I don't see many mentions of Radu Lupu either. Are there temperamental similarities between Perahia and Lupu which do not score well in the comparison game? Not barnstorming enough? Too poetic? The recording they did together of Mozart 2 piano stuff was excellent.

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    I really like his Bach recordings, and his recording of the Goldbergs is also my favorite. His Schubert Impromptus are also very good.

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    He is certainly a highly proficient musician who eschews showmanship, produces beautiful sounds, and plays a large amount of repertoire impeccably. But I find his interpretations pretty shallow and glossy. I enjoy his Bach but it’s very smooth and pianistic, sometimes sacrificing the complexity of the counterpoint. His Mozart piano concerto set is probably the only other thing of his that, if I collected physical music, I would find indispensable to have on my shelf.
    "If we understood the world, we would realize that there is a logic of harmony underlying its manifold apparent dissonances." - Jean Sibelius

    "Art, like morality, consists of drawing the line somewhere." - G.K. Chesterton

    "Beethoven tells you what it’s like to be Beethoven and Mozart tells you what it’s like to be human. Bach tells you what it’s like to be the universe." - Douglas Adams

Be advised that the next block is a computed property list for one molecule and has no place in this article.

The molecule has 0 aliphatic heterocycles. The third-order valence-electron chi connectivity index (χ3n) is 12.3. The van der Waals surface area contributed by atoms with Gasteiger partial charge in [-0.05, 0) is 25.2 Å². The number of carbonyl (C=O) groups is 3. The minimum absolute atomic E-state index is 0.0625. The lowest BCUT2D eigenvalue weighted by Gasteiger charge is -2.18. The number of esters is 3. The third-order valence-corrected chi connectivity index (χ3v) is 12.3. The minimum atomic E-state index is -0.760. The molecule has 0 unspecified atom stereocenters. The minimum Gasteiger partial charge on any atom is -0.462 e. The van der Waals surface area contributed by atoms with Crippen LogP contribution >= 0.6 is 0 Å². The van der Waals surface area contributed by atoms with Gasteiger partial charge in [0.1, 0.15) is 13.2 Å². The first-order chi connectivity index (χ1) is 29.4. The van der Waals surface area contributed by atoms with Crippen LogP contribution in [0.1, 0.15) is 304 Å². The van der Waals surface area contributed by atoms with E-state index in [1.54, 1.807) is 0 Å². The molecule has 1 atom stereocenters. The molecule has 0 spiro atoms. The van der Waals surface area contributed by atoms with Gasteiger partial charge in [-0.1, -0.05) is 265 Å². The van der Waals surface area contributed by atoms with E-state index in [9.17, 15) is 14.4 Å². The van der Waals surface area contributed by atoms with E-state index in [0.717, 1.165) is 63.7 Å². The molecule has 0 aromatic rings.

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    Quote Originally Posted by Eclectic Al View Post
    I don't see many mentions of Radu Lupu either. Are there temperamental similarities between Perahia and Lupu which do not score well in the comparison game? Not barnstorming enough? Too poetic? The recording they did together of Mozart 2 piano stuff was excellent.
    I have this with Schubert(Perahia/Lupu) 4 hands in F minor...my favorite. I have not come across any recordings of Lupu to buy second hand and he appears be reclusive so this makes it hard to know more about his talents.

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    Quote Originally Posted by Bigbang View Post
    I have this with Schubert(Perahia/Lupu) 4 hands in F minor...my favorite. I have not come across any recordings of Lupu to buy second hand and he appears be reclusive so this makes it hard to know more about his talents.
    I remember my parents were very keen on Lupu because he played in a chair, rather than on a stool. I think his Schubert is highly regarded in particular, although I cannot speak from personal experience.